Gay Storytelling Started HereThe University of Oregon’s School of Journalism and Communication will host Gay Storytelling Started Here: Memories of Randy Shilts on Jan. 25 to honor alumnus Randy Shilts, BS ’77, on the 30th anniversary of the publication of his best-selling book, “And the Band Played On: Politics, People and the AIDS Epidemic.”

Shilts, who worked for The Advocate and the San Francisco Chronicle in the 1980s, was the first openly gay beat reporter for a major newspaper and the first journalist to cover the AIDS crisis full time. His work culminated in “And the Band Played On,” which spent five weeks on the New York Times best-seller list and later became an award-winning movie produced by HBO.

Graham Kislingbury, BS ’75, a retired editor of The Albany Democrat-Herald and Mid-Valley Newspapers, will headline the event with memories from his days working alongside Shilts on The Oregon Daily Emerald.

“We’ve have many great journalists who have gone through the UO School of Journalism and Communication over the past century. I consider Randy to be the greatest,” said Kislingbury, another alumnus of the UO SOJC. “I had followed Randy’s career from afar and was saddened by his death in 1994. So I made a new year’s resolution for 2015 — my first year of retirement — to buy and read all three of Randy’s books. After reading those outstanding books, I felt compelled to tell a story about this prolific journalist.”

Shilts was both revered and criticized for his work, which was controversial in newsrooms across the United States and in the LGBTQ community. Some topics of contention included Shilts’ reporting on the risks of public bathhouses and his outing of public figures.

Graham Kislingbury

Graham Kislingbury

Shilts contracted the HIV virus in 1987, which developed into AIDS in 1992. He passed away from the disease on Feb. 17, 1994, at the age of 42. His legacy, however, made a direct impact on the spread of HIV/AIDS and has inspired a new generation of investigative reporters to dig deeper into social problems.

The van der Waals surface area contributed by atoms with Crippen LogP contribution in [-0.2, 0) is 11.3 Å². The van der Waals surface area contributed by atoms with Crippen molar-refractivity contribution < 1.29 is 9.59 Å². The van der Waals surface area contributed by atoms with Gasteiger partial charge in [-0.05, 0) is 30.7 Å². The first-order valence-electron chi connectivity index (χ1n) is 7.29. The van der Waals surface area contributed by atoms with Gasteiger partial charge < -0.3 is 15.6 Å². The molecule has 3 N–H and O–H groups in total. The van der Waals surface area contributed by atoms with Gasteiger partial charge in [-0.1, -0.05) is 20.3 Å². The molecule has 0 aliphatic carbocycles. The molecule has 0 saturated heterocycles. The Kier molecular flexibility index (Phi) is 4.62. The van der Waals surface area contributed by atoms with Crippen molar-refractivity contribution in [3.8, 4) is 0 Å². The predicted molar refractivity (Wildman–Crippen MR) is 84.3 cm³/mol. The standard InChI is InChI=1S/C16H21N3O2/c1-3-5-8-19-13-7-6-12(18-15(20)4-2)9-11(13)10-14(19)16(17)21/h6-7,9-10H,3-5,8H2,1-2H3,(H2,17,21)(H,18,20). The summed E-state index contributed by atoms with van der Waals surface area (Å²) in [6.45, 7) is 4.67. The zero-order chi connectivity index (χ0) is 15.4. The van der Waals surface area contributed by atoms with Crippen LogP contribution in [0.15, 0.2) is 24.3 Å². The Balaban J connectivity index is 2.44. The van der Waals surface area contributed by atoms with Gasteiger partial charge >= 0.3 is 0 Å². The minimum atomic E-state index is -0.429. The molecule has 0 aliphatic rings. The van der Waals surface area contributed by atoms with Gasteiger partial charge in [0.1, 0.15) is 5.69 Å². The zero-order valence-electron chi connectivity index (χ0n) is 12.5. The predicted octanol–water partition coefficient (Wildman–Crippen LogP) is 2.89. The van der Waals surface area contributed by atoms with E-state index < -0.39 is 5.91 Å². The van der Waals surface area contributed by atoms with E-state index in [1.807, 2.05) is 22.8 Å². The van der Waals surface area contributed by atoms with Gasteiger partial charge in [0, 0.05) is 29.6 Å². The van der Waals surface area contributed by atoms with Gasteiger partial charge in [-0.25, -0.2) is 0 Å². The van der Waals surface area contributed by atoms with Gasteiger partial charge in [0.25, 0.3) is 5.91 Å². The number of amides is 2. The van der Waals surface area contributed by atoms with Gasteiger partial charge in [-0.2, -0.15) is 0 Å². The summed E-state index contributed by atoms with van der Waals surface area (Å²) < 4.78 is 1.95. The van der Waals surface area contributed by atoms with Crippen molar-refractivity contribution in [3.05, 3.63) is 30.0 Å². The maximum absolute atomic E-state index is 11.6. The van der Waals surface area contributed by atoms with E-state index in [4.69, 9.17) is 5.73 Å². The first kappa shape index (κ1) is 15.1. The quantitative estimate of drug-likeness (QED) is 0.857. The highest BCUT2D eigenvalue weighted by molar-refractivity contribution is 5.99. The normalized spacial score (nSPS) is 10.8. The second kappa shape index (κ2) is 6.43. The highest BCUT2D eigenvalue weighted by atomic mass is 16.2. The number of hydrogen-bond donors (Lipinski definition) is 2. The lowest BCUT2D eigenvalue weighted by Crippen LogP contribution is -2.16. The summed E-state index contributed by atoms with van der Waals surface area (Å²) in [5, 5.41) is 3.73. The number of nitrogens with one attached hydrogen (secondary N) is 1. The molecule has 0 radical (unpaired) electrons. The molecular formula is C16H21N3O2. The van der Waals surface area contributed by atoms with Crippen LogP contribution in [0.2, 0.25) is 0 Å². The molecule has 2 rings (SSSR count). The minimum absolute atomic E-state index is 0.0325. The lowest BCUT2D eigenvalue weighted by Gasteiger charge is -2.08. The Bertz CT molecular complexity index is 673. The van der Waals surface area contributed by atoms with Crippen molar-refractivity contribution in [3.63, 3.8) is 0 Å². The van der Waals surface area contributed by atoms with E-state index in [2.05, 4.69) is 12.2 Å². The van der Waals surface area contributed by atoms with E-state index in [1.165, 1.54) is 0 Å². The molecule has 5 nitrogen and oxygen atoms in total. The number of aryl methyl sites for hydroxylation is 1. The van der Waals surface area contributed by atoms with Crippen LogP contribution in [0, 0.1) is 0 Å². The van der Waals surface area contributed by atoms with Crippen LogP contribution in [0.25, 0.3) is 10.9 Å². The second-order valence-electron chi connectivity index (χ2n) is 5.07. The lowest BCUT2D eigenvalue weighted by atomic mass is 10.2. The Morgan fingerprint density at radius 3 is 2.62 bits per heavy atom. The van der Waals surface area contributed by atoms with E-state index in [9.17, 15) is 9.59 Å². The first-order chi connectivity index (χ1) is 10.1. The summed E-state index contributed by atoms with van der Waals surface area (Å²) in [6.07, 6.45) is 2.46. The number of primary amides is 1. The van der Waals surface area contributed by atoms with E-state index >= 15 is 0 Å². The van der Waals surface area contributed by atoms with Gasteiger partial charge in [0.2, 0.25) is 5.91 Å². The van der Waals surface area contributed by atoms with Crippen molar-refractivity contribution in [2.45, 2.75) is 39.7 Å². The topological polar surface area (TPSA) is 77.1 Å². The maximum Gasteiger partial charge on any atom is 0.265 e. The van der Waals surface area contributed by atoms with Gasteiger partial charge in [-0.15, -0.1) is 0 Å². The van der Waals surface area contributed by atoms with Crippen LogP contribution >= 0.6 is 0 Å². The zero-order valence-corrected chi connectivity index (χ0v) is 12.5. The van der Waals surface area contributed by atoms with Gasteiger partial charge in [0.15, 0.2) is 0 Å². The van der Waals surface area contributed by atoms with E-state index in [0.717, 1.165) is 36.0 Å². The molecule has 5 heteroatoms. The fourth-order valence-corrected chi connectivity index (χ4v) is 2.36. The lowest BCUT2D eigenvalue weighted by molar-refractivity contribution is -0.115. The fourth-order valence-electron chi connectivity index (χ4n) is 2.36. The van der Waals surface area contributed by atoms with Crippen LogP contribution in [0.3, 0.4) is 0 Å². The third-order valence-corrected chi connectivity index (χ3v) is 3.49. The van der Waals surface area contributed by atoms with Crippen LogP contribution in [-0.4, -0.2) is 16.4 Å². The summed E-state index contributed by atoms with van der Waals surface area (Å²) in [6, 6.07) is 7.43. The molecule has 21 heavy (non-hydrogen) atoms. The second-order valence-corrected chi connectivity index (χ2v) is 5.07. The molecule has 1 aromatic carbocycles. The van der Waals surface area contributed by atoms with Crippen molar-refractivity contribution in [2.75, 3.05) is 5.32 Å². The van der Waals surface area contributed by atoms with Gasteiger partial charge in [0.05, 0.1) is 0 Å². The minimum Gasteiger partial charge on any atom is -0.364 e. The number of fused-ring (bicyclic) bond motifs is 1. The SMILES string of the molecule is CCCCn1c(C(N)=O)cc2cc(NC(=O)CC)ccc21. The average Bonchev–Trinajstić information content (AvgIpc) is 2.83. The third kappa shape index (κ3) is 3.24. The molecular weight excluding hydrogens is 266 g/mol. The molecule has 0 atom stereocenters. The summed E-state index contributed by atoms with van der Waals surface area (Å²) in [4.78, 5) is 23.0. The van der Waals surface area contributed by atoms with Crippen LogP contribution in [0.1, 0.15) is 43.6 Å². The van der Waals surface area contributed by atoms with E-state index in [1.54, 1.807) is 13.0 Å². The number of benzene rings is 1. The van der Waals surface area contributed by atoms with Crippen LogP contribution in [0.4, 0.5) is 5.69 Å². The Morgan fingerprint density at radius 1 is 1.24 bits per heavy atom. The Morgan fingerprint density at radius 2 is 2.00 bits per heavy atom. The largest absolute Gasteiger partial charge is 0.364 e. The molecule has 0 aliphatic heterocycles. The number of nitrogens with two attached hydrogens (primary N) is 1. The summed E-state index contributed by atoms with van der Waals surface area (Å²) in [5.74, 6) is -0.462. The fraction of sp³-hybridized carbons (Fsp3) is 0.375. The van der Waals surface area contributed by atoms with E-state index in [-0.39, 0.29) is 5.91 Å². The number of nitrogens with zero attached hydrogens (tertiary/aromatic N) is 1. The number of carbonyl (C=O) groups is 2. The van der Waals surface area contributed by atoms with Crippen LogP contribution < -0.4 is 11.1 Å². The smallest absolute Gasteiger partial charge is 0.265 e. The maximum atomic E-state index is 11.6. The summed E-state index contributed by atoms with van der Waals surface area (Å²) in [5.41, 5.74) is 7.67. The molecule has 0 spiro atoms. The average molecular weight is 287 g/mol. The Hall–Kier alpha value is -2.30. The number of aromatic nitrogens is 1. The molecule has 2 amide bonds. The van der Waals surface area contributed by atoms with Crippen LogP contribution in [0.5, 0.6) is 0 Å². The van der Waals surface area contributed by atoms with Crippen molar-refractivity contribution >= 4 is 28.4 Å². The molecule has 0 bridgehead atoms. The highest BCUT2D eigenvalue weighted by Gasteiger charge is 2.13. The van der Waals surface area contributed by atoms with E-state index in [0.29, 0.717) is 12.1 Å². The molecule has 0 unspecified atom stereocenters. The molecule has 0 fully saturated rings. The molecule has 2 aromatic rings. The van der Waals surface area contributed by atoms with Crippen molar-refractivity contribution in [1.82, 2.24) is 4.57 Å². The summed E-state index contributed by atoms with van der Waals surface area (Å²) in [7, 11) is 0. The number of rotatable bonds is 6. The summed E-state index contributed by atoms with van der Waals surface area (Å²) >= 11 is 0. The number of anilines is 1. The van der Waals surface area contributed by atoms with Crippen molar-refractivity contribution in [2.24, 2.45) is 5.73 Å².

Shilts, who was one of the first inductees of the NLGJA: The Association for LGBTQ Journalists’ Hall of Fame, has been a longtime role model for LGBTQ journalists.

“When Graham spoke to my journalism class about Randy last spring, his message really connected with my students,” said Bethay Grace Howe, a UO SOJC PhD student and president of the UO chapter of the NLGJA. “In an age of growing LGBTQ equality, I think the world of intolerance and its role in the AIDS crisis that he described was somewhat surreal to them. However, with the changes in the political and cultural environment we’ve seen across the nation in the past year, I think this event marks something entirely different than I ever expected. Instead of just being a story about the past, it’s also a warning about a future of intolerance that many people are worried is coming to pass.”

According to Howe, this event marks the first in an ongoing series showcasing the UO SOJC’s renewed commitment to diversity.

Gay Storytelling Started Here: Memories of Randy Shilts, which will also feature remarks from UO SOJC faculty, will take place on Jan. 25, 6-8 p.m., in the Ford Alumni Center Ballroom on the UO campus. The event is free and open to the public.